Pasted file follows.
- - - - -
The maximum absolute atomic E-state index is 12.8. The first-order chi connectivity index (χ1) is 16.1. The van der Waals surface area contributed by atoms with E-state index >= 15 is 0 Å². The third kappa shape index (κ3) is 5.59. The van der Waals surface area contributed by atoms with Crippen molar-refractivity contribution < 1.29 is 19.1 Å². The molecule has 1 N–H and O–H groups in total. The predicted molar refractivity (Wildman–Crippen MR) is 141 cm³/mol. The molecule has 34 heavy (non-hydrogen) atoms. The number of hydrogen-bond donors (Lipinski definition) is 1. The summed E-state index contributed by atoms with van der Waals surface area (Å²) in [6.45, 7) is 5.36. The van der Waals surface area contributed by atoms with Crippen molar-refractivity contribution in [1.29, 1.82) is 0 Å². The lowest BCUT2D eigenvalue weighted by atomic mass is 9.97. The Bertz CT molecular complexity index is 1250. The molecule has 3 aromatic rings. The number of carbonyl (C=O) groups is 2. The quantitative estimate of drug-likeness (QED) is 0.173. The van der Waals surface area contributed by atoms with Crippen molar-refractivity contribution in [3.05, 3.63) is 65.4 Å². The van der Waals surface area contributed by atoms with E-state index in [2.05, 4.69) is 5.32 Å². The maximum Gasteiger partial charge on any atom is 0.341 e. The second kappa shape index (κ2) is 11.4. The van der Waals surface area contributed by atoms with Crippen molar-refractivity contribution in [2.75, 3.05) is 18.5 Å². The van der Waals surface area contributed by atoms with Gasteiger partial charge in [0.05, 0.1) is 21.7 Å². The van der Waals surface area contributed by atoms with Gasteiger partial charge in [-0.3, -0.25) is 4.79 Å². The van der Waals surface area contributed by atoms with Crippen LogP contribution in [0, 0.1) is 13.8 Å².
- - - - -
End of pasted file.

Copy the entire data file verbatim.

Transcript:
The maximum absolute atomic E-state index is 12.8. The first-order chi connectivity index (χ1) is 16.1. The van der Waals surface area contributed by atoms with E-state index >= 15 is 0 Å². The third kappa shape index (κ3) is 5.59. The van der Waals surface area contributed by atoms with Crippen molar-refractivity contribution < 1.29 is 19.1 Å². The molecule has 1 N–H and O–H groups in total. The predicted molar refractivity (Wildman–Crippen MR) is 141 cm³/mol. The molecule has 34 heavy (non-hydrogen) atoms. The number of hydrogen-bond donors (Lipinski definition) is 1. The summed E-state index contributed by atoms with van der Waals surface area (Å²) in [6.45, 7) is 5.36. The van der Waals surface area contributed by atoms with Crippen molar-refractivity contribution in [1.29, 1.82) is 0 Å². The lowest BCUT2D eigenvalue weighted by atomic mass is 9.97. The Bertz CT molecular complexity index is 1250. The molecule has 3 aromatic rings. The number of carbonyl (C=O) groups is 2. The quantitative estimate of drug-likeness (QED) is 0.173. The van der Waals surface area contributed by atoms with Crippen molar-refractivity contribution in [3.05, 3.63) is 65.4 Å². The van der Waals surface area contributed by atoms with E-state index in [2.05, 4.69) is 5.32 Å². The maximum Gasteiger partial charge on any atom is 0.341 e. The second kappa shape index (κ2) is 11.4. The van der Waals surface area contributed by atoms with Crippen molar-refractivity contribution in [2.75, 3.05) is 18.5 Å². The van der Waals surface area contributed by atoms with Gasteiger partial charge in [0.05, 0.1) is 21.7 Å². The van der Waals surface area contributed by atoms with Gasteiger partial charge in [-0.3, -0.25) is 4.79 Å². The van der Waals surface area contributed by atoms with Crippen LogP contribution in [0, 0.1) is 13.8 Å².